Isaac gets home from serving in the marines to find war has broken out back home. In a nondescript town somewhere in mid-west America, Isaac’s mom Paige is blowing up entrenched routines.
Fed up with domestic patriarchy, Paige has stopped washing, cleaning and caring for their ailing father, who recently suffered a stroke. She reigns supreme.
Ally to their mother’s new regime is Isaac’s sibling Max. Only last time Isaac checked, Max was Maxine. Once the breadwinner, Isaac’s dad has toppled from the head of the household to the bottom of the pile – a make-upped puppet emasculated by Paige once and for all.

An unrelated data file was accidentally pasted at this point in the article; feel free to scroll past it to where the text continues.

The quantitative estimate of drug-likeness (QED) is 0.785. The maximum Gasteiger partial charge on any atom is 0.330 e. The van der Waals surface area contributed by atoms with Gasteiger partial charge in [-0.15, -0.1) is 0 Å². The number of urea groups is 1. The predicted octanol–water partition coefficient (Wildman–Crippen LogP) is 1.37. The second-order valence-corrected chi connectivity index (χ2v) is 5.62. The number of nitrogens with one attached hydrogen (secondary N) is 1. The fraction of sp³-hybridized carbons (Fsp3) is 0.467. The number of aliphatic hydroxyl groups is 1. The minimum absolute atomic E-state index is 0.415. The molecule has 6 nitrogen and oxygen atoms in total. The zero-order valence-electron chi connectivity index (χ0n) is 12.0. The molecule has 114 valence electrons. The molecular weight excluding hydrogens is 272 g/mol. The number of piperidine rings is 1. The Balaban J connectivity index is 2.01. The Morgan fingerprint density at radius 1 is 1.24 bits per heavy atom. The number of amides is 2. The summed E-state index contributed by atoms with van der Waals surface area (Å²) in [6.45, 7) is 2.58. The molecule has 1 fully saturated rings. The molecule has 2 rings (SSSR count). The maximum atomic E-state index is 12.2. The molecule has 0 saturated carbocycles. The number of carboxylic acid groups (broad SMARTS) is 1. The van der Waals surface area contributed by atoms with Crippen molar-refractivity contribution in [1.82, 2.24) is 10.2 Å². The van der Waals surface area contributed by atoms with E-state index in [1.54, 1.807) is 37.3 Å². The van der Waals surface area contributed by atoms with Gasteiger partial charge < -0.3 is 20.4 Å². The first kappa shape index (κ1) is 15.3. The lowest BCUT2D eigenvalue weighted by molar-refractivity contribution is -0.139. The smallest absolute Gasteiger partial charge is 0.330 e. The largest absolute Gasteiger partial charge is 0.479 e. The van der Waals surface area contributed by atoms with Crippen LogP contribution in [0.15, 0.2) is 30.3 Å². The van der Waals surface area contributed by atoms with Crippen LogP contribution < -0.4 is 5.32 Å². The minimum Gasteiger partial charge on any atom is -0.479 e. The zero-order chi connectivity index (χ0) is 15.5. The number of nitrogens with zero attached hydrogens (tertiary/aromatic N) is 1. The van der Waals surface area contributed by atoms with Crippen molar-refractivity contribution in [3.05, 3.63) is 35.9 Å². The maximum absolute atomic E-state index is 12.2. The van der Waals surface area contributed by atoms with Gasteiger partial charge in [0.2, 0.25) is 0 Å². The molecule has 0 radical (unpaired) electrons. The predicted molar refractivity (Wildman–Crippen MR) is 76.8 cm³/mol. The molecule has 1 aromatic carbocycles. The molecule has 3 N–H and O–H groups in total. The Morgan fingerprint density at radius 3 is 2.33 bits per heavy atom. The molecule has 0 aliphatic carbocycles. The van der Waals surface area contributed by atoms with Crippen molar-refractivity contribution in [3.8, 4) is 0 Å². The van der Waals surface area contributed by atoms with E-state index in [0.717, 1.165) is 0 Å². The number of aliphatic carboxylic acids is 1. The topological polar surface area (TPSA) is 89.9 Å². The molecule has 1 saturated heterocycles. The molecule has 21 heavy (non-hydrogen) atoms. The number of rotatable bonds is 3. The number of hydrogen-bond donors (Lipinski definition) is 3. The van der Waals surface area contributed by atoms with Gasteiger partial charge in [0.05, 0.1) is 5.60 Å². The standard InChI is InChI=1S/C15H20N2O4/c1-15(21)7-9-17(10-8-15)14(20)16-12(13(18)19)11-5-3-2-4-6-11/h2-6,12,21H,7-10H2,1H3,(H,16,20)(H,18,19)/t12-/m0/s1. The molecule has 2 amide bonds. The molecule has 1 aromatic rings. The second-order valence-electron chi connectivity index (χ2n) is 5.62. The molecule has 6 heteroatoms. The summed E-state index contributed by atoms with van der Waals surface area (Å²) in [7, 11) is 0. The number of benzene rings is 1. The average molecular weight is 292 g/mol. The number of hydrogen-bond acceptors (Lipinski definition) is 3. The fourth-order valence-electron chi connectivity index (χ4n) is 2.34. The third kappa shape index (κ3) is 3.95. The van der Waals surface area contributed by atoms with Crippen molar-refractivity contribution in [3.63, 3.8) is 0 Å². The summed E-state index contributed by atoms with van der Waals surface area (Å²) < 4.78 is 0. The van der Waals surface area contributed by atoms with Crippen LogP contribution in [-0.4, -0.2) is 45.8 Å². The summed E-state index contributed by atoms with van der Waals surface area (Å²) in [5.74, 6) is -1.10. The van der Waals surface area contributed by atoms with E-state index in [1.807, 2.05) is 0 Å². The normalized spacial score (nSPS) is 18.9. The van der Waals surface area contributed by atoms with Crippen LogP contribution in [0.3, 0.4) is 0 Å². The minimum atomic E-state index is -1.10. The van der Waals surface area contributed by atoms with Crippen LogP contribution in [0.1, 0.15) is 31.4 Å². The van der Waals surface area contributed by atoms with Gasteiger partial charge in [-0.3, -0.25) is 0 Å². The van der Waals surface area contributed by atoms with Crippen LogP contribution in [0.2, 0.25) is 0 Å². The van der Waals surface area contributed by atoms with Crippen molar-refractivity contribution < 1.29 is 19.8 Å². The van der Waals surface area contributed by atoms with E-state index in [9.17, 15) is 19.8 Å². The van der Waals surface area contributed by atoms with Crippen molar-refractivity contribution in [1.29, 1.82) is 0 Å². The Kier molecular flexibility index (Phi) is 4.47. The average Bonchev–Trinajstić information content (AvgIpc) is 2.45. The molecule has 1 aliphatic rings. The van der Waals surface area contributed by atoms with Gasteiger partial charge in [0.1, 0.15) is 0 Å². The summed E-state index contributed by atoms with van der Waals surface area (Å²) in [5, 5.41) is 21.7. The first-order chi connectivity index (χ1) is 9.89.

In a cheap house made of plywood and glue, notions of masculinity and femininity become weapons with which to defeat the old order. But in Taylor Mac’s sly, subversive comedy, annihilating the past doesn’t always free you from it.
Perhaps no play this year inspired a greater sense of awe than Taylor Mac’s audacious dive into the dysfunctional-family playpen of American theater.